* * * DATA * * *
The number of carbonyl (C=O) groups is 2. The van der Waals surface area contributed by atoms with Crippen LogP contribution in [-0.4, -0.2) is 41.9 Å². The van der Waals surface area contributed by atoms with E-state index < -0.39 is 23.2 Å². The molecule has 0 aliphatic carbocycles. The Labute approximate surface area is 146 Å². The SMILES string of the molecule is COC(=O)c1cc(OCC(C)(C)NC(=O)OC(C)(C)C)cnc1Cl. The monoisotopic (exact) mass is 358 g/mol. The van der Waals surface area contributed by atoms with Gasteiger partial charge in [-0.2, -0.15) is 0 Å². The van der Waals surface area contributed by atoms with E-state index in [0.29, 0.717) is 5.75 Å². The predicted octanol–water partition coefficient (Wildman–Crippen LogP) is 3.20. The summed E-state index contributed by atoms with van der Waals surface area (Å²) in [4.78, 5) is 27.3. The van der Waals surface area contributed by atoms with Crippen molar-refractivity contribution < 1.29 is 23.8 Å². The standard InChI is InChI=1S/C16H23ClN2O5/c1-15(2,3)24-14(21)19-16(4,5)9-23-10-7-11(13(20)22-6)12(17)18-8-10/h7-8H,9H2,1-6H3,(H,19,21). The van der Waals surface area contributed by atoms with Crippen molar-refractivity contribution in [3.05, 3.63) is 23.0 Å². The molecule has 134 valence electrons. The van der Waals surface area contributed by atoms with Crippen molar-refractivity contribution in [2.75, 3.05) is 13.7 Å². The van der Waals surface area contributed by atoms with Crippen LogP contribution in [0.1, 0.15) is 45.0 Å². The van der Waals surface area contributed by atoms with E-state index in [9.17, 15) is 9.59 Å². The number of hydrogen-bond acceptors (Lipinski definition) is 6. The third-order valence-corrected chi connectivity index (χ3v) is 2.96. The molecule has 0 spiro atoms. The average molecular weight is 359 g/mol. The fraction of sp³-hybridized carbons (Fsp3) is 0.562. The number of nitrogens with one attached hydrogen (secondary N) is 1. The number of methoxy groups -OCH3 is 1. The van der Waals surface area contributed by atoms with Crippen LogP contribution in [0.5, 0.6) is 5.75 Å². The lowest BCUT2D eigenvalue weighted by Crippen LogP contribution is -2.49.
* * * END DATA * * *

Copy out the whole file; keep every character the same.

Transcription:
The number of carbonyl (C=O) groups is 2. The van der Waals surface area contributed by atoms with Crippen LogP contribution in [-0.4, -0.2) is 41.9 Å². The van der Waals surface area contributed by atoms with E-state index < -0.39 is 23.2 Å². The molecule has 0 aliphatic carbocycles. The Labute approximate surface area is 146 Å². The SMILES string of the molecule is COC(=O)c1cc(OCC(C)(C)NC(=O)OC(C)(C)C)cnc1Cl. The monoisotopic (exact) mass is 358 g/mol. The van der Waals surface area contributed by atoms with Gasteiger partial charge in [-0.2, -0.15) is 0 Å². The van der Waals surface area contributed by atoms with E-state index in [0.29, 0.717) is 5.75 Å². The predicted octanol–water partition coefficient (Wildman–Crippen LogP) is 3.20. The summed E-state index contributed by atoms with van der Waals surface area (Å²) in [4.78, 5) is 27.3. The van der Waals surface area contributed by atoms with Crippen molar-refractivity contribution < 1.29 is 23.8 Å². The standard InChI is InChI=1S/C16H23ClN2O5/c1-15(2,3)24-14(21)19-16(4,5)9-23-10-7-11(13(20)22-6)12(17)18-8-10/h7-8H,9H2,1-6H3,(H,19,21). The van der Waals surface area contributed by atoms with Crippen molar-refractivity contribution in [3.05, 3.63) is 23.0 Å². The molecule has 134 valence electrons. The van der Waals surface area contributed by atoms with Crippen molar-refractivity contribution in [2.75, 3.05) is 13.7 Å². The van der Waals surface area contributed by atoms with Crippen LogP contribution in [0.1, 0.15) is 45.0 Å². The van der Waals surface area contributed by atoms with E-state index in [9.17, 15) is 9.59 Å². The number of hydrogen-bond acceptors (Lipinski definition) is 6. The third-order valence-corrected chi connectivity index (χ3v) is 2.96. The molecule has 0 spiro atoms. The average molecular weight is 359 g/mol. The fraction of sp³-hybridized carbons (Fsp3) is 0.562. The number of nitrogens with one attached hydrogen (secondary N) is 1. The number of methoxy groups -OCH3 is 1. The van der Waals surface area contributed by atoms with Crippen LogP contribution in [0.5, 0.6) is 5.75 Å². The lowest BCUT2D eigenvalue weighted by Crippen LogP contribution is -2.49.